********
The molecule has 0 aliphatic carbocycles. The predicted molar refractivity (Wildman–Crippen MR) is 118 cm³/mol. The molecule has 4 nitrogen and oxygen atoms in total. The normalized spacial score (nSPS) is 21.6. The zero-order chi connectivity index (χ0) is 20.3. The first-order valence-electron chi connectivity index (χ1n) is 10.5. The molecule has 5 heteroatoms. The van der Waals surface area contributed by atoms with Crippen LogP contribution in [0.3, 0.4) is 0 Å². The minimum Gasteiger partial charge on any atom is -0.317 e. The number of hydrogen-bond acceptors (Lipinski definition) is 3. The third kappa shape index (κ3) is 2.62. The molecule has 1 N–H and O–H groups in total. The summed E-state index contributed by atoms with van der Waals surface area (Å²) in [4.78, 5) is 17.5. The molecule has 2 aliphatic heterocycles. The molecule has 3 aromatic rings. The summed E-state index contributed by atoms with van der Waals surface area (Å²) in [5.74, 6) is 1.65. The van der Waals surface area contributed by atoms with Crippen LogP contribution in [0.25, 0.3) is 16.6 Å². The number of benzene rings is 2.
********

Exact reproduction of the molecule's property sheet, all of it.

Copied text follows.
The molecule has 0 aliphatic carbocycles. The predicted molar refractivity (Wildman–Crippen MR) is 118 cm³/mol. The molecule has 4 nitrogen and oxygen atoms in total. The normalized spacial score (nSPS) is 21.6. The zero-order chi connectivity index (χ0) is 20.3. The first-order valence-electron chi connectivity index (χ1n) is 10.5. The molecule has 5 heteroatoms. The van der Waals surface area contributed by atoms with Crippen LogP contribution in [0.3, 0.4) is 0 Å². The minimum Gasteiger partial charge on any atom is -0.317 e. The number of hydrogen-bond acceptors (Lipinski definition) is 3. The third kappa shape index (κ3) is 2.62. The molecule has 1 N–H and O–H groups in total. The summed E-state index contributed by atoms with van der Waals surface area (Å²) in [4.78, 5) is 17.5. The molecule has 2 aliphatic heterocycles. The molecule has 3 aromatic rings. The summed E-state index contributed by atoms with van der Waals surface area (Å²) in [5.74, 6) is 1.65. The van der Waals surface area contributed by atoms with Crippen LogP contribution in [0.25, 0.3) is 16.6 Å². The number of benzene rings is 2.